January 11, 2010
Unfortunately, this was another month where we did not get any photos of jaguars, which makes us feel very sad. We are trying to understand what is happening, and we are trying to identify the best places to install the camera traps in order to obtain more pictures and scientific data of these beautiful animals. However, we do have some good news: We had photos of mountain lions, bobcats, and ocelots. There were also pictures of other species such as rabbits, hares, deer, and skunks.
These months without pictures of jaguars have served for us as a review of the sites that we considered the best for detecting jaguars, and now they don’t seem as good as we thought. Thanks to your support, NJP has increased the number of cameras. We are exploring new sites while we complete the web array design on the Northern Jaguar Reserve and surrounding ranches that we proposed months ago and continue with the formal analysis of the data. As we have more cameras and are now putting all the points in pairs, and as we once again begin to photograph jaguars, we expect to have two-sided pictures, thus improving the identification of individual jaguars.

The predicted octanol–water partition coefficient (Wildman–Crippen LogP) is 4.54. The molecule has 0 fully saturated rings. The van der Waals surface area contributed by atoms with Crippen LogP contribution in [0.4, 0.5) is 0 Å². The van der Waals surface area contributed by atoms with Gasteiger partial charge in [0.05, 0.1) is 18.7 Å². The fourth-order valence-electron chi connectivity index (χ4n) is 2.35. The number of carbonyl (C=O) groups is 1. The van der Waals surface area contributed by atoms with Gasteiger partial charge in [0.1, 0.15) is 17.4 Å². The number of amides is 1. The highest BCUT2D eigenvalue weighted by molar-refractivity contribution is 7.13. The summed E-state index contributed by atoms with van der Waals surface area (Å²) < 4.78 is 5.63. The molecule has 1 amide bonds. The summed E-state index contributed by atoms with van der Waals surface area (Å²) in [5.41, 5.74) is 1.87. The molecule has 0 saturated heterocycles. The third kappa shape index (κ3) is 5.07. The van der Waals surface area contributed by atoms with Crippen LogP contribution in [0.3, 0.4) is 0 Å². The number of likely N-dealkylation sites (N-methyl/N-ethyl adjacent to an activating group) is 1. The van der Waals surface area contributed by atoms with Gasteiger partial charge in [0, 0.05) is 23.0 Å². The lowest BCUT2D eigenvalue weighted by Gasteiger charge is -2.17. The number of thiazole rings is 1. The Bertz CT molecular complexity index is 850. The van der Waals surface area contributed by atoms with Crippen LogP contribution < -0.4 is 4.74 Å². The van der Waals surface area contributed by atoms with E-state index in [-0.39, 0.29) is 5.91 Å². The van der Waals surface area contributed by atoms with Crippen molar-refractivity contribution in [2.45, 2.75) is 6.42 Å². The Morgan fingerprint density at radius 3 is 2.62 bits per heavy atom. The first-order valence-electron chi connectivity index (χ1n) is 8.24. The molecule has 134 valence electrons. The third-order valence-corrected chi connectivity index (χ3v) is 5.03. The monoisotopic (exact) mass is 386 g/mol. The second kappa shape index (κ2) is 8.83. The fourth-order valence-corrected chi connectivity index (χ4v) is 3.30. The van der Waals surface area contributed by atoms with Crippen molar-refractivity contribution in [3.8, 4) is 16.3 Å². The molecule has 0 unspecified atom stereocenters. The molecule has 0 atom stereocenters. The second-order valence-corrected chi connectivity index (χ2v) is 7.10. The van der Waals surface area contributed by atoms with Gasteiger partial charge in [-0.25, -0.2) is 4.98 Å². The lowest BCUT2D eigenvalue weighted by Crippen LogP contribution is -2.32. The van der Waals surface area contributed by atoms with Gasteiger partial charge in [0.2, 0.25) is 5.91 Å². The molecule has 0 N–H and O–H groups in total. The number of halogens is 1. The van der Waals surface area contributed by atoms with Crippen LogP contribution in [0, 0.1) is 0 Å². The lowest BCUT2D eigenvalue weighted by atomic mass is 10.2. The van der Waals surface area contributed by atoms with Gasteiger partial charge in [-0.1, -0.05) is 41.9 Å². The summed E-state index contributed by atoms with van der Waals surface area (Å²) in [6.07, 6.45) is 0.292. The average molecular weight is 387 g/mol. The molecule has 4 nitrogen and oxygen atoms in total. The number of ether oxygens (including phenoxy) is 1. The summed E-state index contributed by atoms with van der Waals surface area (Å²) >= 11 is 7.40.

The new year that is beginning fills us with hope and encouragement regarding jaguar conservation. We hope to keep getting more and more data that enable us to better understand the jaguar behavior and to continue disseminating our results. We took the first step last month in Denver and Tucson, and we hope to reach more people like you in the year ahead – people who are committed to the conservation of this magnificent species.
Finally, we want to wish you a happy start to the year. We hope that all of your objectives are met, and we want to thank you for your valuable support for the study and conservation of jaguars and the wildlife found at the Northern Jaguar Reserve.
– Carmina & Miguel
Our jaguar guardians, Carmina Gutiérrez and Miguel Gómez Ramírez, have worked at the Northern Jaguar Reserve since October 2008. As the reserve’s resident biologists, Carmina and Miguel patrol lands to keep out poachers, sustain ongoing management of the reserve, maintain a network of motion-triggered cameras, and inventory the ecological health of reserve lands and waters.